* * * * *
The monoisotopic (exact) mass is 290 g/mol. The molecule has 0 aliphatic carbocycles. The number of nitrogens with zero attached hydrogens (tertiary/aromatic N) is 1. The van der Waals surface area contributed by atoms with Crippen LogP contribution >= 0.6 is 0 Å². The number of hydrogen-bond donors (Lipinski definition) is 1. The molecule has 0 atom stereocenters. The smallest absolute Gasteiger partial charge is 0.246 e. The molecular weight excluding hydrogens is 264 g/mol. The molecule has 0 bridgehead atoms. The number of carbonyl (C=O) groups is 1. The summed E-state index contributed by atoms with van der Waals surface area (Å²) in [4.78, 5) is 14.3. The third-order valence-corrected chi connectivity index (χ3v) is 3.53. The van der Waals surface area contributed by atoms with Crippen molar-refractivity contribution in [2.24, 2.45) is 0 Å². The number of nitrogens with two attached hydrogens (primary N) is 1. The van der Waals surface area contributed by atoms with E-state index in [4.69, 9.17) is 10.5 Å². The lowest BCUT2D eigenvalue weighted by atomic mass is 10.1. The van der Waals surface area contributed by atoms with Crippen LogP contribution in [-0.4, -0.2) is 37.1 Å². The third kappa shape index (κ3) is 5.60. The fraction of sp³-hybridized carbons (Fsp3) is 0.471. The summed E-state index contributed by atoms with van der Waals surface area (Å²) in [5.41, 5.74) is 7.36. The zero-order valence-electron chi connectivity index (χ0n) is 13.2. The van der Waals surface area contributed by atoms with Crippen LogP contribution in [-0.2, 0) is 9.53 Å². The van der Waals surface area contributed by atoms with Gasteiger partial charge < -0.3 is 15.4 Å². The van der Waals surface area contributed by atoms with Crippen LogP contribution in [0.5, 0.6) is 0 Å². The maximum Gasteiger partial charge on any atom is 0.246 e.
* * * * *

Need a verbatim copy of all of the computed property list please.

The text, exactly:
The monoisotopic (exact) mass is 290 g/mol. The molecule has 0 aliphatic carbocycles. The number of nitrogens with zero attached hydrogens (tertiary/aromatic N) is 1. The van der Waals surface area contributed by atoms with Crippen LogP contribution >= 0.6 is 0 Å². The number of hydrogen-bond donors (Lipinski definition) is 1. The molecule has 0 atom stereocenters. The smallest absolute Gasteiger partial charge is 0.246 e. The molecular weight excluding hydrogens is 264 g/mol. The molecule has 0 bridgehead atoms. The number of carbonyl (C=O) groups is 1. The summed E-state index contributed by atoms with van der Waals surface area (Å²) in [4.78, 5) is 14.3. The third-order valence-corrected chi connectivity index (χ3v) is 3.53. The van der Waals surface area contributed by atoms with Crippen molar-refractivity contribution in [2.24, 2.45) is 0 Å². The number of nitrogens with two attached hydrogens (primary N) is 1. The van der Waals surface area contributed by atoms with E-state index in [4.69, 9.17) is 10.5 Å². The lowest BCUT2D eigenvalue weighted by atomic mass is 10.1. The van der Waals surface area contributed by atoms with Crippen LogP contribution in [-0.4, -0.2) is 37.1 Å². The third kappa shape index (κ3) is 5.60. The fraction of sp³-hybridized carbons (Fsp3) is 0.471. The summed E-state index contributed by atoms with van der Waals surface area (Å²) in [5.41, 5.74) is 7.36. The zero-order valence-electron chi connectivity index (χ0n) is 13.2. The van der Waals surface area contributed by atoms with Crippen LogP contribution in [-0.2, 0) is 9.53 Å². The van der Waals surface area contributed by atoms with Gasteiger partial charge < -0.3 is 15.4 Å². The van der Waals surface area contributed by atoms with Crippen LogP contribution in [0.5, 0.6) is 0 Å². The maximum Gasteiger partial charge on any atom is 0.246 e.